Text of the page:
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March of Dimes saves babies

April 20, 2000



For information about March of Dimes:

March of Dimes provides a toll-free number that offers referrals to those who need more information about birth defects or whose children need specific services. That number is 1-888-MODIMES (663-4637).

About WalkAmerica, call 1-800-525-WALK (9255).Web site: www.modimes.org.By MEG H. PARTINGTON / Staff Writer

Those who benefit most from March of Dimes efforts are too young to know it.

The nonprofit agency created in 1938 works to prevent birth defects and infant mortality.

cont. from lifestyle

In was created by President Franklin Delano Roosevelt to fight polio and provided research funding that eventually helped lead to the development of the Salk vaccine.

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Since then, research funded by the agency has helped develop surgery to correct defects while a baby is still in the womb. It also helped create neonatal intensive care units that provide specialized care to tiny babies.

"All babies benefit from what March of Dimes has done," said Nancy McElwee, events coordinator for WalkAmerica in Washington and Frederick counties. Walk-America is the agency's annual fund-raiser.

There are 3,000 to 5,000 different birth defects, the leading cause of infant death, according to the March of Dimes' Web site. While the causes of about 60 percent of them are unknown, deaths due to birth defects have been cut in half since 1960, according to the Web site.

Fund raising

"It's a miracle to have a healthy baby," said Shelly Rivello, community director for the Pennsylvania State Chapter's Cumberland Valley division, which includes Franklin, Fulton and Adams counties.

People working with the March of Dimes hope to multiply the number of those miracles by raising money to help babies.

Eighty percent of the money goes to research, advocacy, community service and education, Rivello said. The other 20 percent covers administrative costs.

WalkAmerica is the organization's biggest fund-raiser, according to the agency's Web site.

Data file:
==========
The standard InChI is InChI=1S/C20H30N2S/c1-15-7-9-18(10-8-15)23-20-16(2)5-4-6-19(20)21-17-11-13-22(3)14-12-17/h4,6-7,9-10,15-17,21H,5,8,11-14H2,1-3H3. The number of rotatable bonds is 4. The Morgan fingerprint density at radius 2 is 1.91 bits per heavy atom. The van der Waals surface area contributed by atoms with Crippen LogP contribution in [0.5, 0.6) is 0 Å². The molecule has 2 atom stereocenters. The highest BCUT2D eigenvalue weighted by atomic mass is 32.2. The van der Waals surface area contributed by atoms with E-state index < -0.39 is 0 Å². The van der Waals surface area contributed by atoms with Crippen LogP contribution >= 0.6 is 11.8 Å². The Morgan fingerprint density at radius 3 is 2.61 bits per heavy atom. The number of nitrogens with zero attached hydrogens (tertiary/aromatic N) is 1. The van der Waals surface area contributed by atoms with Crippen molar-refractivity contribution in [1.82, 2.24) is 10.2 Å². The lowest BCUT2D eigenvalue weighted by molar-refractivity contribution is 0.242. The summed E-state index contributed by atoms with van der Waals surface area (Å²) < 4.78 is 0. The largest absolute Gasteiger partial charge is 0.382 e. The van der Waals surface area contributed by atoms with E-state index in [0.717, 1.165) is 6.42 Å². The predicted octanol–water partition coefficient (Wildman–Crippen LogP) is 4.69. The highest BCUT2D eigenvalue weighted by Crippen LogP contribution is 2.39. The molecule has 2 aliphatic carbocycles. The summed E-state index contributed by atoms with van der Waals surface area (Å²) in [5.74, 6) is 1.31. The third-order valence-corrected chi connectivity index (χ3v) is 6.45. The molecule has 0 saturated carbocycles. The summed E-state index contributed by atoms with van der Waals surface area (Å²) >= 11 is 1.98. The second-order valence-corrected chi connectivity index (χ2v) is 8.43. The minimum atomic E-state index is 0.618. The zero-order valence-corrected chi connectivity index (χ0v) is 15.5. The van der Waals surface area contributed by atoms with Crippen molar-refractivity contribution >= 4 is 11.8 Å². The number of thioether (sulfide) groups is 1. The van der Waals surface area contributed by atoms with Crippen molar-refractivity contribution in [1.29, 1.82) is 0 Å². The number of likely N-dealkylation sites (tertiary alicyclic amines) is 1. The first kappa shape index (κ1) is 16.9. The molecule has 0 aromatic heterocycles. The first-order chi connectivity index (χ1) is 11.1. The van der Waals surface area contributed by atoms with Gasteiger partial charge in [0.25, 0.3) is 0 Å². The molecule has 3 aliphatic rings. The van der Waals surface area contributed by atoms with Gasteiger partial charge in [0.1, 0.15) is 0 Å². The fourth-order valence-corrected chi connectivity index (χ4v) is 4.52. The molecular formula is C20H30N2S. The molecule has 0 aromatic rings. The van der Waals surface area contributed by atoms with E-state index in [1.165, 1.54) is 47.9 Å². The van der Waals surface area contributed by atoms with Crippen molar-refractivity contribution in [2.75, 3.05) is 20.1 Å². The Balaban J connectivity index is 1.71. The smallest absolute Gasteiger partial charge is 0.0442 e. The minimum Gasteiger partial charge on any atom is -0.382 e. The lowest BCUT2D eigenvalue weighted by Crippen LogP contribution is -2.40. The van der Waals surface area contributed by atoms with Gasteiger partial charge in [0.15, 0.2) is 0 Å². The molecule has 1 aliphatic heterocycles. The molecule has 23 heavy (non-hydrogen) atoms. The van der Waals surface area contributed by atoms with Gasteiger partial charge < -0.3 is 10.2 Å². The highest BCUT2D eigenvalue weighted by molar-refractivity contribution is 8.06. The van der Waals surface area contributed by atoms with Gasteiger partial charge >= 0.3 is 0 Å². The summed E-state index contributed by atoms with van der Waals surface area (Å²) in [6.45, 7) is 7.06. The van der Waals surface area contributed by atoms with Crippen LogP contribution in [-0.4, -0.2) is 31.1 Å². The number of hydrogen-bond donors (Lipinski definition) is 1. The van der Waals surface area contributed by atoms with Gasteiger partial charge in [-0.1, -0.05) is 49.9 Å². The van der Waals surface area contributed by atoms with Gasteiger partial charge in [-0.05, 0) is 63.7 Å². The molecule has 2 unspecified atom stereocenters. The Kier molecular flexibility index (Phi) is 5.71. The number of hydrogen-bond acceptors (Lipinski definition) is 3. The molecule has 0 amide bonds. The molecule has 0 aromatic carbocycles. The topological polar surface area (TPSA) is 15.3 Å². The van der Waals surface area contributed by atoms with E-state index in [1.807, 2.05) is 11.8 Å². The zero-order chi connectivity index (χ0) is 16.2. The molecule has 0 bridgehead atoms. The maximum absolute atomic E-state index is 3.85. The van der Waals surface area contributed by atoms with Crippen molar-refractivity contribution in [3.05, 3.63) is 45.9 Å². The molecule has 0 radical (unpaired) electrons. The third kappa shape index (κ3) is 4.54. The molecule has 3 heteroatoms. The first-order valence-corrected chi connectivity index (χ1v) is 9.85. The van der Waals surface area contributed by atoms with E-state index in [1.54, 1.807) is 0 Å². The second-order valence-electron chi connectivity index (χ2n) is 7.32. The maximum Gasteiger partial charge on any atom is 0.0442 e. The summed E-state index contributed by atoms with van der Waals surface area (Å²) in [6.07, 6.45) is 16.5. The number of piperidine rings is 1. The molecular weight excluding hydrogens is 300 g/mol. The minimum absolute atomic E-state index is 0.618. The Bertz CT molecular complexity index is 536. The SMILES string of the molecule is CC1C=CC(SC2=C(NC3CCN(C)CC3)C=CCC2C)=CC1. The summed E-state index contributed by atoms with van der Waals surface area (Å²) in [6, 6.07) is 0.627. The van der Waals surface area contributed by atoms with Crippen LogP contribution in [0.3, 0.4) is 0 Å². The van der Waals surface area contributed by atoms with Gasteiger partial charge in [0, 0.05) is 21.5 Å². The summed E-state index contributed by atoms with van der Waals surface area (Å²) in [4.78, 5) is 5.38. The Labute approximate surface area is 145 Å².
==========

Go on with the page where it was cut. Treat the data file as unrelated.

Since its inception in 1970, the walk has raised more than $1 billion. Now in its 30th year, Walk-America takes place in 1,400 communities, according to the Web site.

March of Dimes chapters raise money in other creative ways as well.

In the Eastern Panhandle, an auction called Star Chefs made its debut in October 1999. People pay to sample food and bid on packages including backyard ice cream parties, jewelry, meals, overnight stays and golf lessons.

Last year, Hedgesville High School's DECA Club helped recruit students from Hedgesville Elementary School for WonderWalk. Children in kindergarten to third grades raised more than $3,000 for March of Dimes, said Sherri Janelle, community director for the Eastern Panhandle division of the March of Dimes' West Virginia State Chapter.

Each fall, the Cumberland Valley division hosts a jail and bail event, during which people are "arrested" and others must pay their "bail," which goes to March of Dimes. Another fund-raiser, Blue Jeans for Babies, calls for people to pay for the opportunity to wear jeans to work, Rivello said.

"You really want everyone to hear the message. No donation is too small. No effort is too small," said Janelle, whose office is in Martinsburg, W.Va.

The payoff

For years, the March of Dimes has supported research that has helped bring healthier babies into the world.

One of the biggest campaigns of the last decade encourages women of childbearing age to take folic acid daily, whether or not they're planning a pregnancy.

The recommended daily amount is 400 micrograms or 0.4 milligrams.

Research shows that folic acid - a B vitamin - may help prevent brain and spinal cord defects known as neural tube defects.

In 1996, research supported by March of Dimes led to the use of nitric oxide to save premature babies from a deadly lung disorder, according to the Web site.

Dona Dei, director of program services for National Capital Area Chapter of March of Dimes, said babies born too early or too small who are struggling to breathe are given nitric oxide through a ventilator and "it's like night and day. It's a miracle and truly a godsend for them."

The most recent discovery is gene therapy.

A study being done by National Institutes of Health has identified almost all the genes in existence, she said. Researchers hope to come closer to treatments for diseases such as cystic fibrosis in the next decade.

The idea is to replace or counteract a faulty gene, Dei said.

Some see gene therapy as "the antibiotics for the 21st century," Dei said.

Last year, some mice with hemophilia were cured using gene therapy, according to the Web site.

"We've made such strides in the 20th century," Dei said.

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